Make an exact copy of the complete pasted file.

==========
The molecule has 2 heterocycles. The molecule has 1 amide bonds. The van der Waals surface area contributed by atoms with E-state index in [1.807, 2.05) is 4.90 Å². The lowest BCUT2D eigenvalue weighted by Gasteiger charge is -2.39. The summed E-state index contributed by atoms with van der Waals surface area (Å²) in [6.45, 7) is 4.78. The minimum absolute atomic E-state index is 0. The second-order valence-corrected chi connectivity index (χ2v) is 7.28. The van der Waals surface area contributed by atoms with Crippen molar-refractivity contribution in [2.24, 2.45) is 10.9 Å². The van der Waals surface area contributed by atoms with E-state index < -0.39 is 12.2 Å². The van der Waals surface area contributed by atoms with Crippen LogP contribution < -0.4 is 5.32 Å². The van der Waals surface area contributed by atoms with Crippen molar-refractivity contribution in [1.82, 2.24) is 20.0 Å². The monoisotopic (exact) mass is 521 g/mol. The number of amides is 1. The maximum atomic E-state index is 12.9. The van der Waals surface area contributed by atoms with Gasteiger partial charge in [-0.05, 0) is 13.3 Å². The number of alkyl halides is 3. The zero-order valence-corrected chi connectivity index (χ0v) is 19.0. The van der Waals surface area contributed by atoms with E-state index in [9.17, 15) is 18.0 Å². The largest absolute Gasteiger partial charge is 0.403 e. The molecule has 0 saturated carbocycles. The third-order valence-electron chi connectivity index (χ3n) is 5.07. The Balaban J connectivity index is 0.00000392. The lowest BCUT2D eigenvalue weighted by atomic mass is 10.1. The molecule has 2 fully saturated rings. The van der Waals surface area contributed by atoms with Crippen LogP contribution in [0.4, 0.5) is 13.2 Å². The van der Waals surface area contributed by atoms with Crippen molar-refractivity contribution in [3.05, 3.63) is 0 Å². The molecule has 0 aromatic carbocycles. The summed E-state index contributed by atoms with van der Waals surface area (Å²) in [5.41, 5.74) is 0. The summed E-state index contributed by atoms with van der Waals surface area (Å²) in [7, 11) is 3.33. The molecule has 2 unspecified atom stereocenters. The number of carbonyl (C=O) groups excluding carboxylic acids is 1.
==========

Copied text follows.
The molecule has 2 heterocycles. The molecule has 1 amide bonds. The van der Waals surface area contributed by atoms with E-state index in [1.807, 2.05) is 4.90 Å². The lowest BCUT2D eigenvalue weighted by Gasteiger charge is -2.39. The summed E-state index contributed by atoms with van der Waals surface area (Å²) in [6.45, 7) is 4.78. The minimum absolute atomic E-state index is 0. The second-order valence-corrected chi connectivity index (χ2v) is 7.28. The van der Waals surface area contributed by atoms with Crippen molar-refractivity contribution in [2.24, 2.45) is 10.9 Å². The van der Waals surface area contributed by atoms with E-state index < -0.39 is 12.2 Å². The van der Waals surface area contributed by atoms with Crippen LogP contribution < -0.4 is 5.32 Å². The van der Waals surface area contributed by atoms with Crippen molar-refractivity contribution in [1.82, 2.24) is 20.0 Å². The monoisotopic (exact) mass is 521 g/mol. The number of amides is 1. The maximum atomic E-state index is 12.9. The van der Waals surface area contributed by atoms with Gasteiger partial charge in [-0.05, 0) is 13.3 Å². The number of alkyl halides is 3. The zero-order valence-corrected chi connectivity index (χ0v) is 19.0. The van der Waals surface area contributed by atoms with E-state index in [9.17, 15) is 18.0 Å². The largest absolute Gasteiger partial charge is 0.403 e. The molecule has 0 saturated carbocycles. The third-order valence-electron chi connectivity index (χ3n) is 5.07. The Balaban J connectivity index is 0.00000392. The lowest BCUT2D eigenvalue weighted by atomic mass is 10.1. The molecule has 2 fully saturated rings. The van der Waals surface area contributed by atoms with Crippen LogP contribution in [0.4, 0.5) is 13.2 Å². The van der Waals surface area contributed by atoms with Crippen molar-refractivity contribution in [3.05, 3.63) is 0 Å². The molecule has 0 aromatic carbocycles. The summed E-state index contributed by atoms with van der Waals surface area (Å²) in [5.41, 5.74) is 0. The summed E-state index contributed by atoms with van der Waals surface area (Å²) in [7, 11) is 3.33. The molecule has 2 unspecified atom stereocenters. The number of carbonyl (C=O) groups excluding carboxylic acids is 1.